What you need to know:
- Oil prices rocketed with Brent moving within spitting distance of the $100 not seen since September 2014, while gold and the Japanese yen -- safe havens in times of crisis and turmoil -- also jumped.
Oil prices broke past $100 and safe havens surged while equities tumbled Thursday after Russian President Vladimir Putin announced a "military operation" in Ukraine, accelerating fears of a major war.
Markets have been hammered this week after the Kremlin recognised two breakaway regions in eastern Ukraine and said it would provide "peacekeepers" to the regions, leading to warnings of a conflagration.
The Russian president said in a surprise statement on television: "I have made the decision of a military operation."
He also vowed retaliation against anyone who interfered and called on the Ukraine military to lay down its arms.
There were later reports of explosions in Kyiv as well as the eastern Ukrainian front.
Russia is said to have up to 200,000 soldiers massed on the border with Ukraine, and Washington has warned for weeks that Putin was planning an incursion.
Oil prices rocketed with Brent moving within spitting distance of the $100 not seen since September 2014, while gold and the Japanese yen -- safe havens in times of crisis and turmoil -- also jumped.
The dollar was up more than six percent against the ruble, which has been battered in recent weeks on worries about the impact of sanctions on the Russian economy.
On equity markets, Hong Kong, Sydney, Mumbai and Seoul all fell more than three percent while Tokyo, Singapore, Taipei and Wellington dropped more than two percent.
There were also big losses in Shanghai, Manila, Jakarta and Bangkok.
World leaders had been trying to work for a de-escalation but failed, while Ukrainian President Volodymyr Zelensky said he had tried to call Putin but there was "no answer, only silence".
He added that Russia could start "a major war in Europe" in the coming days.
US President Joe Biden deplored the Russian operation as an "unprovoked and unjustified" attack, adding that it would cause "catastrophic loss of life and human suffering".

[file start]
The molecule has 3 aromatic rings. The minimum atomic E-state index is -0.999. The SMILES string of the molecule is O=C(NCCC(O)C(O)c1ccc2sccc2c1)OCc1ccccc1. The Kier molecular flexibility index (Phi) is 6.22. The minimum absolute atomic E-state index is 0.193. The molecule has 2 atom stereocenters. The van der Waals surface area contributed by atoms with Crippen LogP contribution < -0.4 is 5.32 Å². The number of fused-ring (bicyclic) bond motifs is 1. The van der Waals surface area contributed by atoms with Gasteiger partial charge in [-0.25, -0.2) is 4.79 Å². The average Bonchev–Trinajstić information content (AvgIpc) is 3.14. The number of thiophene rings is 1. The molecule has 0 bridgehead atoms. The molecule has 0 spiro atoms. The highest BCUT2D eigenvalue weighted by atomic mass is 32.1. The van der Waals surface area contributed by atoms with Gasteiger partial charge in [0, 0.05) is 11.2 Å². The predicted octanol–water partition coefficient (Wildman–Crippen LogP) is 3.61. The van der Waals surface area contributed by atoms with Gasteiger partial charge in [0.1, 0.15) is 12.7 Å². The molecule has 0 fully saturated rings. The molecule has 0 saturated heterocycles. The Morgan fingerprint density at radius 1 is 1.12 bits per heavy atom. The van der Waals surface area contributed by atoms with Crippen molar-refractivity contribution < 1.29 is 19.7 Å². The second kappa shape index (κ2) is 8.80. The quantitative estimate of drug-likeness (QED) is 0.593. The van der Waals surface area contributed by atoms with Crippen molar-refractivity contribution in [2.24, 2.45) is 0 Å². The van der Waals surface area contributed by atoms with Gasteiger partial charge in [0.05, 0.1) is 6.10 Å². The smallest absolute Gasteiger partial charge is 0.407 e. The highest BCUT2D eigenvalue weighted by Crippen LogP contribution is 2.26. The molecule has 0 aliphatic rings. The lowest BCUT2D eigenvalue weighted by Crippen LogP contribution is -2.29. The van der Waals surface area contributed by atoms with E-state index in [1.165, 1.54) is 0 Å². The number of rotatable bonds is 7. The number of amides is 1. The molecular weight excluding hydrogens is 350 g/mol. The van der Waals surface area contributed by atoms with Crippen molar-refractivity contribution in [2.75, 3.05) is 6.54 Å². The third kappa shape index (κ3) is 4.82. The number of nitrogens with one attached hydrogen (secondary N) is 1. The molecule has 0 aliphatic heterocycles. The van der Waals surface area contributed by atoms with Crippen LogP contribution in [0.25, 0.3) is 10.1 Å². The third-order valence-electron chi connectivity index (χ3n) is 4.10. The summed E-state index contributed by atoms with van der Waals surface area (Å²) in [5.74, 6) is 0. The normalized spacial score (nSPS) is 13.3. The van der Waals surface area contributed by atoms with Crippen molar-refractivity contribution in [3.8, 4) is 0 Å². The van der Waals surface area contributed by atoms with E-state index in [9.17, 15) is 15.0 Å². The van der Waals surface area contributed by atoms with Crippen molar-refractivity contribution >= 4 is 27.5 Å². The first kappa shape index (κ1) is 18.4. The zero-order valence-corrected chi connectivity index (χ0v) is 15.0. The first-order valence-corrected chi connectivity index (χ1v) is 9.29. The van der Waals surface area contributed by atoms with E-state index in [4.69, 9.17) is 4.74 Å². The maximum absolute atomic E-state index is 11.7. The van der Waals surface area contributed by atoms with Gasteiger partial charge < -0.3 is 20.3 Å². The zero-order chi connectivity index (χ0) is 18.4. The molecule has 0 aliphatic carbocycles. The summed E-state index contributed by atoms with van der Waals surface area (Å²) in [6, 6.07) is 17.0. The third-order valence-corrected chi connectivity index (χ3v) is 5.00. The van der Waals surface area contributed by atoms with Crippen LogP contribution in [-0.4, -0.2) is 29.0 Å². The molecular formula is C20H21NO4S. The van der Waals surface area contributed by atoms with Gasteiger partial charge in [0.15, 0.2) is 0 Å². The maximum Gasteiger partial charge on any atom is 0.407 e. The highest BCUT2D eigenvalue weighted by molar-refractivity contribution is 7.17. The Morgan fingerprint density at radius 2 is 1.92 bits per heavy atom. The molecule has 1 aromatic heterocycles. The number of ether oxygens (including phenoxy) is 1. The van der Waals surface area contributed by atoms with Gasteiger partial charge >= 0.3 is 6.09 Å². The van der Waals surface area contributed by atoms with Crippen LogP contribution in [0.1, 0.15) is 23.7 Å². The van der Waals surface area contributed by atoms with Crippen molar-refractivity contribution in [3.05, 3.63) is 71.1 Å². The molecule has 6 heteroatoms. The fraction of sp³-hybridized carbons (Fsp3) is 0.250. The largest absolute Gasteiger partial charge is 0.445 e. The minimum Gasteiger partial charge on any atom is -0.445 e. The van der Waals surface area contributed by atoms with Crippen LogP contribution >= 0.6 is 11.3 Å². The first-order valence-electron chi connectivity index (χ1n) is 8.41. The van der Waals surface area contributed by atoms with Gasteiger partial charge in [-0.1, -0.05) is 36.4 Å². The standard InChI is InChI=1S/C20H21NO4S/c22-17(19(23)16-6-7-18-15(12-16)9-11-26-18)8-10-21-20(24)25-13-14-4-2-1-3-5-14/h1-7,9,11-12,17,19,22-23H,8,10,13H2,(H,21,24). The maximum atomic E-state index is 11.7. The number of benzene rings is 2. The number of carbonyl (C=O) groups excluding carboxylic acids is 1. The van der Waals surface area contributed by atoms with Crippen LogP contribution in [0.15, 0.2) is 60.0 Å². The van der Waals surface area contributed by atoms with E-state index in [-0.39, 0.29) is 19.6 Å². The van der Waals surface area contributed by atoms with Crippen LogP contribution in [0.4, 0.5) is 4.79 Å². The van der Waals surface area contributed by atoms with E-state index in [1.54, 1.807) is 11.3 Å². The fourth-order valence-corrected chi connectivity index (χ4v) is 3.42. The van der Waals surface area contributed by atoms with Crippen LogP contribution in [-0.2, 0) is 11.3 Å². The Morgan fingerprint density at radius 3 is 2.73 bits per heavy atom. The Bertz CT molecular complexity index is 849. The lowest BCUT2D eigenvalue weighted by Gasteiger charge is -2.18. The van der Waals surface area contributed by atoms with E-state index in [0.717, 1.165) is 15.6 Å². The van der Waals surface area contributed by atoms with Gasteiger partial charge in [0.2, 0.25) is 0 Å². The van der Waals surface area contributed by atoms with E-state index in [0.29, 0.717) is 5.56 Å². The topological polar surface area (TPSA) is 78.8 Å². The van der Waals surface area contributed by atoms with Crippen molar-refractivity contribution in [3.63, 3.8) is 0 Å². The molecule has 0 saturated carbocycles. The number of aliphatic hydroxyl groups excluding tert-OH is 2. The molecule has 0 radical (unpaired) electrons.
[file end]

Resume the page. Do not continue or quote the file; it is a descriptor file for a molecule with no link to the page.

Earlier, the United Nations was told a full-scale Russian invasion would have a devastating global impact that would likely spark a new "refugee crisis".
The threat of a conflagration has sent markets spiralling, with traders fretting over supplies of key commodities including wheat and metals.
"Russia/Ukraine tensions bring both a possible demand shock (for Europe), and more importantly a much larger supply shock for the rest of the world given the importance of Russia and Ukraine to energy, hard commodities and soft commodities," said National Australia Bank's Tapas Strickland.
The crisis comes as governments struggle to contain runaway inflation fuelled by demand as life returns after recent Covid-19 lockdowns, with many fearing the fragile global economic recovery from the pandemic could be knocked off course.
After staging a slight bounce Wednesday in reaction to what were considered light sanctions against Moscow, Asian markets were back in the red after a hefty drop on Wall Street.
The stand-off in Europe has provided central banks with a further headache as they move to lift pandemic-era financial support and tighten monetary policy.
Attention is on every utterance from Federal Reserve officials as they prepare to hike interest rates next month, with speculation over how fast and hard it will move.
Commentators said bets are on six increases this year, down from previous forecasts for up to seven, and they said the stakes are rising further.
"Policy mistakes at this point in time are almost guaranteed," Shana Sissel of Banrion Capital Management told Bloomberg Television.
"The question isn't, 'Is there going to be a policy mistake?', but, 'How bad will it be? Will the Fed hike too much too fast, will they front-load everything?'"
And with uncertainty reigning supreme, warnings abound of worse to come, with BNY Mellon Investment Management's Lale Akoner saying: "Expect volatility to really persist in the next few months."
Geopolitical risks were flaring at a "very inopportune time", she added, as traders try to navigate central bank tightening.